Capybaras: Getting Comfortable

The capybaras living on Elephant Mesa at the San Diego Zoo are doing great. Every morning they wake up, stretch (it’s very cute), and start walking toward me looking for a folivore biscuit or a slice of carrot. If I don’t arrive fast enough, in their opinion, they start cooing and vocalizing for their breakfast. In my last blog, Welcome, Capybaras, I was spending time getting them to eat out of my hands and allowing me to touch them. We have progressed wonderfully since then.

All nine of them will come over for food and sometimes it looks like I am swimming in a sea of large rodents! They have all been mostly polite taking food from my hand, but sometimes they get pushy and will chase one another out of the way. Along with hand feeding I have been working on getting them used to being touched. Checking their teeth, the pads on their feet, and general health care is always easier when they will come over for a scratch. So far five of them will allow me to touch them. In the beginning they are always scared and will do a sort of sideways hop to get away from my hand. But if they happen to stick around for more than five seconds, something clicks and they really start to enjoy it. All of their hair will slowly stand on end and their eyes will close. Usually if I can get to this point with one of them, they will come over again for touching easily the next time.

This entire group of capybaras is going to be living at the Zoo’s new Elephant Odyssey exhibit and this means training them for transport. As much as a parade of capys would be cute, I don’t think we could stop them from eating all of the leaves on the way over there! There is a side yard at their exhibit where most of their food is placed. At different times of the day I allow them access to this yard to eat. If you happen by the exhibit and see nine capys waiting patiently by the door, you’ll know why. Once I open it they all pop through the opening and enjoy their meal. When it comes time to move them to their new exhibit, it will be much easier than trying to round them up while on exhibit.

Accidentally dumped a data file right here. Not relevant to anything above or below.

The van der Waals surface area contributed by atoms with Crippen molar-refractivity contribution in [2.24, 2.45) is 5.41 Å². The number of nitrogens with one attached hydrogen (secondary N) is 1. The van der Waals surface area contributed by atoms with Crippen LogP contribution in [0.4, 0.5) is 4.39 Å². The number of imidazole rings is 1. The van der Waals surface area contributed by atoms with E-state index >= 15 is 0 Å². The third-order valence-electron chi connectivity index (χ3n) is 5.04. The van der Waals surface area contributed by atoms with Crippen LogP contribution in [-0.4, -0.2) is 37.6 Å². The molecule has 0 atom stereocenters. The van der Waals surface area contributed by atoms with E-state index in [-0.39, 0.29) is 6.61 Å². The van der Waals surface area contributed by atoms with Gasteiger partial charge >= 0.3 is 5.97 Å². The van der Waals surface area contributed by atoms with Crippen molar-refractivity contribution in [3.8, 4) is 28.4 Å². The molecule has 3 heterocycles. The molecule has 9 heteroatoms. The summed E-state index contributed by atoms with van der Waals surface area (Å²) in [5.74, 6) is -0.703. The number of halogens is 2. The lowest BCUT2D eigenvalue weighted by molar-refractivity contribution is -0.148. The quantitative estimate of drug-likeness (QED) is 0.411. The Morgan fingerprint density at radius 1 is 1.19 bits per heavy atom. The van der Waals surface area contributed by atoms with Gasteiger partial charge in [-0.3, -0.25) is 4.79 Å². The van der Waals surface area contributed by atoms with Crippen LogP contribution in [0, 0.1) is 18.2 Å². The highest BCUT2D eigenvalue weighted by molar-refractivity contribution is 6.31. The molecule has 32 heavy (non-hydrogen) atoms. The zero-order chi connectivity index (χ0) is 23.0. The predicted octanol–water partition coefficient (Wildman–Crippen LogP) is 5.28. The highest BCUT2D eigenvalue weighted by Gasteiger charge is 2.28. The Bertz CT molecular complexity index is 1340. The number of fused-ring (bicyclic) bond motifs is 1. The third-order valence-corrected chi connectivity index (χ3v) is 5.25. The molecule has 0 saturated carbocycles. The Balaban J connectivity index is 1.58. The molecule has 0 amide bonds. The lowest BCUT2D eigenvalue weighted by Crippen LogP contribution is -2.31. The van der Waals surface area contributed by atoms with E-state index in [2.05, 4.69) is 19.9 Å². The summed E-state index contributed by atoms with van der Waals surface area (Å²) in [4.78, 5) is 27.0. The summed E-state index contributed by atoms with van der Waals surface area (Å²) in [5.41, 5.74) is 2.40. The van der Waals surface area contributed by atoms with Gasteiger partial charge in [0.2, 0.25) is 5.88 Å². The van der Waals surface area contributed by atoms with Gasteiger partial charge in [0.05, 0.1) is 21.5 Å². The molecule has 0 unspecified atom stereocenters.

They will have a huge pool and many areas to hide out in if they choose to at Elephant Odyssey. Make sure to come visit them on the Mesa before they head back to be the present-day representative of the much larger Pinckney’s capybara.

Laura Weiner is a senior keeper at the San Diego Zoo.


Welcome, Capybaras

The Elephant Mesa at the San Diego Zoo always seems to have some new residents: new meerkat pups, two new Indian rhinos, and now nine new capybaras. In case you hadn’t noticed, they are the large tan-colored guinea pig-looking animals in with the Baird’s tapirs and guanaco. When I say large, I am not exaggerating. They are the largest rodent species in the world. They can weigh up to 146 pounds (66 kilograms)!

They arrived at the Zoo’s hospital for their quarantine in November 2008 and were brought to the exhibit on Elephant Mesa the next month. While at the hospital they were given numbers and, to make things easier, each one had a color painted on its back or side. With nine large rodents to handle, it was tough to tell them apart. Some had red, some blue and green. Some of our guests asked if they were decorated for the holidays! The capys’ colors are now fading, so it is definitely getting more difficult to tell them apart.

At the time the new capys arrived, we had one adult female capybara, Fran, living in the exhibit. She was brought to the hospital to be introduced to her future exhibitmates under controlled conditions. Fran has a history of not being very social or interacting well with her capybara family, but we hoped that she would be nice to the new capys. Things went okay while up at the hospital, but once they were all introduced to the exhibit, Fran became very aggressive with the new arrivals. Unfortunately, she had to be removed and is now living in a huge pen off exhibit. She is probably much happier now that she doesn’t have to deal with the kids!

I set out to make “friends” with my new charges. When I say “friends,” I mean encouraging them to come up to me, take food out of my hands, and allow me to check their teeth and visually examine their bodies for any problems. For the first few weeks they were all quite afraid that Fran might be lurking around a corner, and they wouldn’t come near me. But slowly, one by one, day by day, they would come closer and check me out. Soon they figured out that I was the lady who brought the food. This is usually the way the connection is made in the beginning. Every day I would sit on the ground with them and let them approach me. It started with two capys coming close enough to take a folivore biscuit out of my hand. Then it progressed to four capys, then five, and so on. This, of course, does not mean they are tame or domesticated such as a pet. I am always cautious of those big rodent teeth and aware when there are dominance issues in the group.

In my next blog, I’ll tell you about the great progress they have made. They are becoming very comfortable and are a guest favorite.

Laura Weiner is a senior keeper at the San Diego Zoo.

Watch video of Laura with the capybaras